One of the processes of the Missouri Democratic Party state convention is the election of at-large delegates allocated by the results of the March presidential primary. Individuals who would like to be selected as national delegates must file paperwork declaring their intent to do so and must also be approved by the campaign of the candidate they wish to represent. Before Saturday’s state convention eighty-eight individuals had submitted and were approved by Hillary Clinton’s campaign to run for eight at-large delegate slots (allocated to four women and four men). Over one hundred individuals had submitted and twenty-one were approved to run for seven at-large delegate slots allocated to Bernie Sanders’ campaign.
After the preliminaries at the convention the Hillary Clinton caucus (county level delegates allocated to Hillary Clinton who had also signed a Form B stating support for their presidential candidate) adjourned to another hall to hear the speeches of the individuals seeking to be selected by the caucus as at-large delegates. The Bernie Sanders caucus remained in the main hall for the same process.
All of the eighty-eight individuals did not speak. For one reason or another – travel difficulties, personal considerations, the expense of attending the national convention – a number of individuals self selected out of the process.
Those who remain have the opportunity to speak to the caucus. It’s heartening to hear the stories of long time party activists and newcomers who have committed to the process and have spent decades or years or months on the ground in campaigns – going door to door, working phone banks, stuffing envelopes, and everything else in support of Democratic party candidates. New activists, long time activists, office holders – all alike – face the caucus and tell their story.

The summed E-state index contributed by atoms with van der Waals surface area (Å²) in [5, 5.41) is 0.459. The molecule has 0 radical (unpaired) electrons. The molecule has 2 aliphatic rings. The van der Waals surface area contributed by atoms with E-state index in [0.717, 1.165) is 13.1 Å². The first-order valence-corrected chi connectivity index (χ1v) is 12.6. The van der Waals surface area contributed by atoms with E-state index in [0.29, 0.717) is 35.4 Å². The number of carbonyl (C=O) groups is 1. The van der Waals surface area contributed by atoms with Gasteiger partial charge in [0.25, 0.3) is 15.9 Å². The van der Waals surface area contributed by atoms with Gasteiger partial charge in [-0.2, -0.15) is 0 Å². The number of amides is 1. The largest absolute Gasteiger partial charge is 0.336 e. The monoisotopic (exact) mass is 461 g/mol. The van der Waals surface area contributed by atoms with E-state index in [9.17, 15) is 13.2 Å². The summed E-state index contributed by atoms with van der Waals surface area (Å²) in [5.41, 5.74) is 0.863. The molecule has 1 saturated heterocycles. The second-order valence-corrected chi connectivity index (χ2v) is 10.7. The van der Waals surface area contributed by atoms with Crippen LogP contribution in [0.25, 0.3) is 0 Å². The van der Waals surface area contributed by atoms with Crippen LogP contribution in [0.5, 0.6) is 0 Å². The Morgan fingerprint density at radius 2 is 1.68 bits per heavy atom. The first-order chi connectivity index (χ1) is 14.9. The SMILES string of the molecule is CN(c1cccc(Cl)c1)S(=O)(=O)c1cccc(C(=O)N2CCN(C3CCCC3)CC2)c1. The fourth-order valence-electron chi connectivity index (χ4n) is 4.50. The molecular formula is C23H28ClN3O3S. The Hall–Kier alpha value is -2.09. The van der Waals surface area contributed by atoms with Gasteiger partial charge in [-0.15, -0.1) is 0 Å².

Some individuals are nervous and soft spoken. Others are dynamic and polished in their presentation. Some are halting. Their stories, though, are similar. They’re Democrats and they’ve been working to elect Democrats. The caucus is always supportive of everyone as they speak.
After the speeches the caucus returned to their congressional district seating in the main hall to mark their ballots.
Your $27.00 won’t get you into heaven anymore (June 19, 2016)